Aqaba Port Faces Container Traffic Decline Amid Red Sea Navigation Crisis

Aqaba Port Faces Container Traffic Decline Amid Red Sea Navigation Crisis
Amman - The Port of Aqaba witnessed a notable decrease in container traffic during the first quarter of 2024 compared to the same period in 2023, according to data released by the Jordanian Logistics Association (JLA).اضافة اعلان

The JLA reported that 87,708 containers were received into the Kingdom through the port during the first quarter, marking a 20 percent decline from the previous year's figure of 109,674 containers.

Similarly, container exports from Aqaba dropped by 29 percent, with 22,836 containers recorded compared to 32,128 containers in 2023.

Speaking to the Jordan News Agency (Petra) on Monday, the Head of the JLA Nabil Al-Khatib attributed this decline to the ongoing maritime navigation crisis in the Red Sea region, particularly Bab al-Mandab. Many major global shipping lines have diverted their routes towards the Cape of Good Hope, resulting in delays and increased shipping costs.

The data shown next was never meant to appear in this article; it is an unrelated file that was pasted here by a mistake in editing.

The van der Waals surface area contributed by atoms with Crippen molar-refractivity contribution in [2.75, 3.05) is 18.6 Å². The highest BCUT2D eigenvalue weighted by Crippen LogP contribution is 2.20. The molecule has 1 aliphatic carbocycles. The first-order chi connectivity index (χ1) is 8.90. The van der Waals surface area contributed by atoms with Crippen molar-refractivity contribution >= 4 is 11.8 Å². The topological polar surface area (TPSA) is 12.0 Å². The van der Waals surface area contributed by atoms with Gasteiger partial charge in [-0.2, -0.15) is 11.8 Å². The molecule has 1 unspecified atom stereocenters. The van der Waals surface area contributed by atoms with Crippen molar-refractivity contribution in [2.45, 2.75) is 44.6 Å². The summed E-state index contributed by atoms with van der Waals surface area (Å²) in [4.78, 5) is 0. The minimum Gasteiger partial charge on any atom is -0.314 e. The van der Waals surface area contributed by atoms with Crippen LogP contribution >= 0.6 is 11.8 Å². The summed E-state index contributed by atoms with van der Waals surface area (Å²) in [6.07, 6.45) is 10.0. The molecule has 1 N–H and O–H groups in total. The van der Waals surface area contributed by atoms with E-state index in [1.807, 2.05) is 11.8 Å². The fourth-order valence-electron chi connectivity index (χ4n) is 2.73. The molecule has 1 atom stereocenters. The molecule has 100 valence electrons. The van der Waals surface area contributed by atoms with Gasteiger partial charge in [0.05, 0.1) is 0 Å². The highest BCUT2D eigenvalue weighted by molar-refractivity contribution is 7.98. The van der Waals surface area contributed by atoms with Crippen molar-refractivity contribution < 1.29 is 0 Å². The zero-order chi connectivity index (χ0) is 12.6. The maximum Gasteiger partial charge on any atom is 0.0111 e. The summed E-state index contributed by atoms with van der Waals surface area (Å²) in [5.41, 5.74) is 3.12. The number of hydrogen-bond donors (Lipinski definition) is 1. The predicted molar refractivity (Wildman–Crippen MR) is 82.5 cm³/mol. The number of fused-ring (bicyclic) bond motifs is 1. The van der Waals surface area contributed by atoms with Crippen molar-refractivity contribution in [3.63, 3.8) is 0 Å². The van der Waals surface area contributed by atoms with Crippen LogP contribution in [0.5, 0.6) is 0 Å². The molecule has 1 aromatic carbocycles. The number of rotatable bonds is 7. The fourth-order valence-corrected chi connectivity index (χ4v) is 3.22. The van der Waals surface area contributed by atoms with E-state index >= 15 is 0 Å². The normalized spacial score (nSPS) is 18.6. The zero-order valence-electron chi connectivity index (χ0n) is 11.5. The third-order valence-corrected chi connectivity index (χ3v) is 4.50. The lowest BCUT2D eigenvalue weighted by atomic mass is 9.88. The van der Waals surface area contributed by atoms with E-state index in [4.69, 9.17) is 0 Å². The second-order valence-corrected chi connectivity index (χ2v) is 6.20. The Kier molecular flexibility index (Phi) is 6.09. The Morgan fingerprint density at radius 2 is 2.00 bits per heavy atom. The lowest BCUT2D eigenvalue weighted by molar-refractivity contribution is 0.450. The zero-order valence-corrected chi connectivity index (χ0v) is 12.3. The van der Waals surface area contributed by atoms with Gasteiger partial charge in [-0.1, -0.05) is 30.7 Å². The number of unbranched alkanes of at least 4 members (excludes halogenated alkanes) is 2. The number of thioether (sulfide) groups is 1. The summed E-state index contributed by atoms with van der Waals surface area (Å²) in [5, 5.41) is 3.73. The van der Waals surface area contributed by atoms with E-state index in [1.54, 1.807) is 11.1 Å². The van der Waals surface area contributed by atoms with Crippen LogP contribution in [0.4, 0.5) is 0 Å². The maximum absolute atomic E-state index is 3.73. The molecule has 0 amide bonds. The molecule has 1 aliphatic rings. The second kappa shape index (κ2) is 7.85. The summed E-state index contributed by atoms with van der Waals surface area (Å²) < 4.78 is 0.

Despite facing challenges, Al-Khatib observed a positive trend in March 2024, noting a 9 percent increase in imported containers compared to March 2023. This rise brought the total to 36,979 containers, as opposed to 33,957 containers in the corresponding month of the previous year.

He emphasized that this upturn indicates promising developments, signaling the gradual return of goods rerouted through the Cape of Good Hope to reach the Port of Aqaba.

Al-Khatib, who also serves as the First Vice Chairman of the Amman Chamber of Commerce, highlighted the significant rise in incoming and outgoing shipping fees. Fees from the Far East surged by 200 percent, while those from Europe and America increased by 100 percent.

Established in 2007, the Jordanian Logistics Association aims to represent workers in the shipping industry, foster a competitive environment, safeguard freight broker professionals, and enhance logistics service providers' operations.

The JLA is affiliated with the International Federation of Freight Forwarders Associations (FIATA), a longstanding non-governmental organization founded in Vienna in 1926.

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